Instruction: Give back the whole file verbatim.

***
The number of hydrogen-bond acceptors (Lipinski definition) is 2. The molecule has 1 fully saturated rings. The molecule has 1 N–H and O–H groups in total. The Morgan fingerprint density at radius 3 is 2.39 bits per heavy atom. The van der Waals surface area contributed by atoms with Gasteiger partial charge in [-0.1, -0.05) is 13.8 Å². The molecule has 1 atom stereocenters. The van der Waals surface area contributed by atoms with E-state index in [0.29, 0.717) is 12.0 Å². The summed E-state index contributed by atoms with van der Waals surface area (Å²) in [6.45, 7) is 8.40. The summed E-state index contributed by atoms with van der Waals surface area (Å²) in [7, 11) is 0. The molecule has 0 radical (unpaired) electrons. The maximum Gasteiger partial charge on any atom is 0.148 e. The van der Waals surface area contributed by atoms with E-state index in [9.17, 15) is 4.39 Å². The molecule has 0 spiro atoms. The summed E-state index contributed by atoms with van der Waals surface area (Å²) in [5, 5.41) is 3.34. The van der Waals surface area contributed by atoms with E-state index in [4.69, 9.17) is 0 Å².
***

The number of hydrogen-bond acceptors (Lipinski definition) is 2. The molecule has 1 fully saturated rings. The molecule has 1 N–H and O–H groups in total. The Morgan fingerprint density at radius 3 is 2.39 bits per heavy atom. The van der Waals surface area contributed by atoms with Gasteiger partial charge in [-0.1, -0.05) is 13.8 Å². The molecule has 1 atom stereocenters. The van der Waals surface area contributed by atoms with E-state index in [0.29, 0.717) is 12.0 Å². The summed E-state index contributed by atoms with van der Waals surface area (Å²) in [6.45, 7) is 8.40. The summed E-state index contributed by atoms with van der Waals surface area (Å²) in [7, 11) is 0. The molecule has 0 radical (unpaired) electrons. The maximum Gasteiger partial charge on any atom is 0.148 e. The van der Waals surface area contributed by atoms with E-state index in [9.17, 15) is 4.39 Å². The molecule has 0 spiro atoms. The summed E-state index contributed by atoms with van der Waals surface area (Å²) in [5, 5.41) is 3.34. The van der Waals surface area contributed by atoms with E-state index in [4.69, 9.17) is 0 Å².